While the first part of this book is certainly not less important in any way, the second provides a remarkable insight into the experiments conducted by the Jnana Prabodhini. Chapter 2 of the second section tells us about the Philosophy of Education of the Gifted, something that could rightly be described as the doctrinal foundation of the concept on which Jnana Prabodhini was started some half a century ago. The fundamental premise on which Dr. V V Pendse, founder of Jnana Prabodhini started this school was the realisation that “Motivation (for the student) should come from deeper within the individual” and also “Achievement motivation would not be enough. Gifted individuals should be motivated by ideologies and ideals”! Elaborating about the procedural philosophy of education adopted by Jnana Prabodhini, the writer very effectively underscores that “Since learning experiences are of importance to the student, learning objectives have to be integrated in such a way that experiential objectives are at the core and the cognitive, affective and conative objectives are interspersed in a spiral way around core objectives.” One also comes across a simple and profoundly logical definition of education as “Choosing between Sreyasa over Preyasa!
Another educative chapter is Shaping the Inner Self of Students, something which is theoretically most important but practically extremely hard. Again, the author tells us some simple but important keys to transformation. One of the areas elaborately dealt with is about the art of mentoring. In fact, some key Sutras mentioned by the author are so basic that they could well be straight away incorporated in management science lessons. For example; ‘Children grow up when they are treated as grown-ups’, ‘Even after the formal teaching of the group, the teachers must continue providing guidance and motivation to every single student in the group. Providing the required individual attention and thus building a strong one-to-one bond with students’, ‘As an independent human being, when we come across someone taking interest in our lives, our minds open up and our entire inner being gets ready to internalise new experiences.’ Chapters on ‘Attitude Formation’ and ‘Emotional, Intellectual and Social Commitment’ are also very insightful with their relevance going far beyond schooling.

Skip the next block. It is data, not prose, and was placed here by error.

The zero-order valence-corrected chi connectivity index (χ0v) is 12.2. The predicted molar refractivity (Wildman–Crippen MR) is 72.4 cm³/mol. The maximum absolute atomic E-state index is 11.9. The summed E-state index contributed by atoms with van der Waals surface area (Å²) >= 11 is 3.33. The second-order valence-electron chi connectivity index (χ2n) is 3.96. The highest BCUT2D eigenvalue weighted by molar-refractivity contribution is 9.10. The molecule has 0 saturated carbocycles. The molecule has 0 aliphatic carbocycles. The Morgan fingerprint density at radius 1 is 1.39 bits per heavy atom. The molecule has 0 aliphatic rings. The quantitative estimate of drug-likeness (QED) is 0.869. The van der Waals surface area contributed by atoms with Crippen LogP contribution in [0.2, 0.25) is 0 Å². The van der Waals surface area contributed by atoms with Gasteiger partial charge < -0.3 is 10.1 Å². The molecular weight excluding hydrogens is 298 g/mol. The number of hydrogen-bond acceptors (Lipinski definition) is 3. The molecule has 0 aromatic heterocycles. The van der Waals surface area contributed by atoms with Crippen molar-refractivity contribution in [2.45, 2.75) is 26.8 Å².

Leaders, as they say; always end up feeling that right kind of followers are in short supply. Swami Vevekananad wanted some hundred spirited and motivated youths, Dr Shyamaprasad Mukherjee wanted one more Deendayal Upadhyay. Also, there are instances of great men eventually being defeated by their own disciples and associates. Add to this, the crass neglect - whether wanton or compelled by the situation — of the processes of systematically evolving a second line of command in organisations and institutions; and the challenge of ‘Man Making’ gets more and more acute. In a situation like this, Girish S Bapat’s book becomes all the more important.
In India, traditionally, knowledge is considered as a liberating force (Sa Vidya ya Vimuktae). It is also very rightly considered as a journey from darkness to light. Naturally then, Indian thought of education is not confined to bookish knowledge or mere skill development for the pursuit of livelihood. In fact, the traditional view that education could be seen either as pursuit of knowledge or as pursuit of job is erroneous as knowledge here is also a life skill. Education in India has always been looked at as a self-empowering process. In that sense, Indian view of education is more comprehensive as well as more holistic and Girish S Bapat’s book brings these characteristics very effectively to the fore.
Education is a much talked about subject and ironically one of the most neglected as well in so far as resources- Human as well as material—are concerned. One can only hope that a book of this kind that effectively explains theory and also gives practical and implementable action-points; is welcomed by researchers and practitioners alike.
Vice Chairman, Rambhau Mhalgi Prabodhini